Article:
The rebirth of hockey in San Diego three months ago brought with it the usual pangs: It kicked and screamed and craved attention.
Opening night was Oct. 5, and the International Hockey League’s newest family member, the San Diego Gulls, was presented to a proud crowd of 9,046 at the Sports Arena, which witnessed a 4-3 Gulls’ victory over Salt Lake, one of the league’s better teams.
That was 43 games ago, two past the halfway mark of the season.
After an encouraging start, the Gulls have gone from second place to third in the IHL West, a skid that began in mid-December. After beating Milwaukee on Tuesday night, the Gulls (19-20-4) were one game under the .500 mark.
As management and players see it, the tumble is discouraging, but not so much that they’re willing to forget and discount everything that’s been accomplished to this point.
“At the halfway point, we have to be happy,” said Don Waddell, general manager. “What we’re disappointed with is how we finished the (last 1 1/2 months). We were on a roll there, but we had a tough stretch. Everyone will have those, but it’s important to come out of that.”
Now, it’s just a question of when.
On Dec. 8, the Gulls were sporting a 15-11-3 record, sitting behind Peoria--no shame as the Rivermen were in the midst of breaking a professional hockey record for consecutive victories--and life was fine.
The fall began Dec. 12 when the Gulls lost three in a row. Since then, the Gulls are 3-9-1, with five of those losses to Phoenix, a second-year franchise that finished last in the West last year.
“I break the season into quarters, that’s how I do it,” Waddell said, “and we’re right on target. We expected to start slow, then pick up. We’ve just done it the other way. This isn’t uncommon.”
Said Coach Mike O’Connell: “Everyone goes into these stretches. It just takes a couple of wins to end it.”
But the drought has been brutal. The Gulls have two four-game victory streaks to their credit, one in late October, the other in early November. But they’ve been unable to string together more than one victory since a brief three-game tear Nov. 22, 24, and 26.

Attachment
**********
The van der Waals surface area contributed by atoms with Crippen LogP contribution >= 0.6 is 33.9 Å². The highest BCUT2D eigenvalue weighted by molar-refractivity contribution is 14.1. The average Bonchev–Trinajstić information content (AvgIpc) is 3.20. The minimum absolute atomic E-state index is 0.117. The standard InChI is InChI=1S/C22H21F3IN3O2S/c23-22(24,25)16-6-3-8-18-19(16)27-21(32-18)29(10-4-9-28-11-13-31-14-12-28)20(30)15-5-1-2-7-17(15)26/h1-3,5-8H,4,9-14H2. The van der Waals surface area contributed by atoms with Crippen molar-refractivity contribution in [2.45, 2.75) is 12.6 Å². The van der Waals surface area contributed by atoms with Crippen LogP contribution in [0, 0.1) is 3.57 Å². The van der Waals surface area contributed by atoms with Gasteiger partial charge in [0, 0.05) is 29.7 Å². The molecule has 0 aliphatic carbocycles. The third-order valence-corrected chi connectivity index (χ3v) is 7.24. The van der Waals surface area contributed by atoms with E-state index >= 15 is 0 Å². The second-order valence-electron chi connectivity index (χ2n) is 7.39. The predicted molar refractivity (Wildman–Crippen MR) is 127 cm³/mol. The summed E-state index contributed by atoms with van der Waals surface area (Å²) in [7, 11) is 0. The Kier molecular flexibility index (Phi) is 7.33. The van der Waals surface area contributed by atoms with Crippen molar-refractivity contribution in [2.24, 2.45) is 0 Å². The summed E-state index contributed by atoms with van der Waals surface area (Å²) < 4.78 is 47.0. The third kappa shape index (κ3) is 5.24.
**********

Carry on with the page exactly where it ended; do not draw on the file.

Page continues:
Conversely, they’ve had two 0-4-1 streaks, the latest of which ended Friday when the Gulls defeated Salt Lake, 7-3, and tied their highest offensive production of the season. In that game, they Gulls were the antithesis of the team that two days earlier were defeated 6-2 by Phoenix.
“We can play well one night, then terrible the next,” said forward Darren Lowe, one of the 11 veterans who signed with the team early. “I don’t think anyone’s panicking right now, but we are starting to wonder what’s wrong.”
The defense, which has given up 47 goals in the past nine games, has been plagued by injuries. Peter Dineen has played only 17 games this season, Dave Korol, Dean Morton and Al Tuer have been out intermittently, and the Gulls have had at times as few as four defensemen to call upon.
And Derek Meyer, considered by some teammates as the best player on the team, was recalled by the Detroit Red Wings late last week, prompting Waddell to get two defensemen on loan temporarily.
“We’ve lost a lot of defensemen,” Tuer said. “That hurts a lot. But (as a defense) we haven’t played as well as we could.”
Neither has the offense.
Waddell insisted that this is not a team dependent on one player to score the majority of goals, but it remains a fact that leading scorer Dennis Holland, with 18 goals and 22 assists in 32 games, has only three more goals than Brent Sapergia (15 goals, 12 assists in 26 games). Sapergia left the team Dec. 1 to play in Europe but is back in the United States and has expressed to some players that he would like to come back.